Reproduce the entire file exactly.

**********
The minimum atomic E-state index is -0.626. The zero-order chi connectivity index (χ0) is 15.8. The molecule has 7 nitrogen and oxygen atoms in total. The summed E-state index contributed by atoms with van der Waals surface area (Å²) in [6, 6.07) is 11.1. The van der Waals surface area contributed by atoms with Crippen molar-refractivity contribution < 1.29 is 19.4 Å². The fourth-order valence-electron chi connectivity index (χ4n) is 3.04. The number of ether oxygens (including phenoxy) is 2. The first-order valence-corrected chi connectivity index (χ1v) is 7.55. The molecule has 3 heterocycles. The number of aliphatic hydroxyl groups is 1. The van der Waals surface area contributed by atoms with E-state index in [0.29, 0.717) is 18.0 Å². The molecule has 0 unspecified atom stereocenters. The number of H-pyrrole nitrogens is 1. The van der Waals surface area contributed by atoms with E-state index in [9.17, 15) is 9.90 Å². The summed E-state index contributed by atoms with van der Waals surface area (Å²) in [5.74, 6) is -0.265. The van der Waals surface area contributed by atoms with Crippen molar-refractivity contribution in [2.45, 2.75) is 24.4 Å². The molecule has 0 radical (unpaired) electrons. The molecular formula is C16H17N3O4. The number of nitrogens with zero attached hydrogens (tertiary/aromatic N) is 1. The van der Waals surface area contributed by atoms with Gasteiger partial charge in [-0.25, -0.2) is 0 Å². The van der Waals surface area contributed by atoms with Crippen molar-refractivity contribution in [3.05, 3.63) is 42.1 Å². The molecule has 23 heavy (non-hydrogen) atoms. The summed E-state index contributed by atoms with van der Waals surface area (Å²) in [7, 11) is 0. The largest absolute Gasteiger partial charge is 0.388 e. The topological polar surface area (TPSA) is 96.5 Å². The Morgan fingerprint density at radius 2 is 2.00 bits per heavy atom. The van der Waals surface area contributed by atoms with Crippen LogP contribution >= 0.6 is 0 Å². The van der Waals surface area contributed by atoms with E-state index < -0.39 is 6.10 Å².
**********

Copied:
The minimum atomic E-state index is -0.626. The zero-order chi connectivity index (χ0) is 15.8. The molecule has 7 nitrogen and oxygen atoms in total. The summed E-state index contributed by atoms with van der Waals surface area (Å²) in [6, 6.07) is 11.1. The van der Waals surface area contributed by atoms with Crippen molar-refractivity contribution < 1.29 is 19.4 Å². The fourth-order valence-electron chi connectivity index (χ4n) is 3.04. The number of ether oxygens (including phenoxy) is 2. The first-order valence-corrected chi connectivity index (χ1v) is 7.55. The molecule has 3 heterocycles. The number of aliphatic hydroxyl groups is 1. The van der Waals surface area contributed by atoms with E-state index in [0.29, 0.717) is 18.0 Å². The molecule has 0 unspecified atom stereocenters. The number of H-pyrrole nitrogens is 1. The van der Waals surface area contributed by atoms with E-state index in [9.17, 15) is 9.90 Å². The summed E-state index contributed by atoms with van der Waals surface area (Å²) in [5.74, 6) is -0.265. The van der Waals surface area contributed by atoms with Crippen molar-refractivity contribution in [2.45, 2.75) is 24.4 Å². The molecule has 0 radical (unpaired) electrons. The molecular formula is C16H17N3O4. The number of nitrogens with zero attached hydrogens (tertiary/aromatic N) is 1. The van der Waals surface area contributed by atoms with Gasteiger partial charge in [-0.25, -0.2) is 0 Å². The van der Waals surface area contributed by atoms with Crippen molar-refractivity contribution in [3.05, 3.63) is 42.1 Å². The molecule has 23 heavy (non-hydrogen) atoms. The summed E-state index contributed by atoms with van der Waals surface area (Å²) in [7, 11) is 0. The largest absolute Gasteiger partial charge is 0.388 e. The topological polar surface area (TPSA) is 96.5 Å². The Morgan fingerprint density at radius 2 is 2.00 bits per heavy atom. The van der Waals surface area contributed by atoms with Crippen LogP contribution >= 0.6 is 0 Å². The van der Waals surface area contributed by atoms with E-state index < -0.39 is 6.10 Å².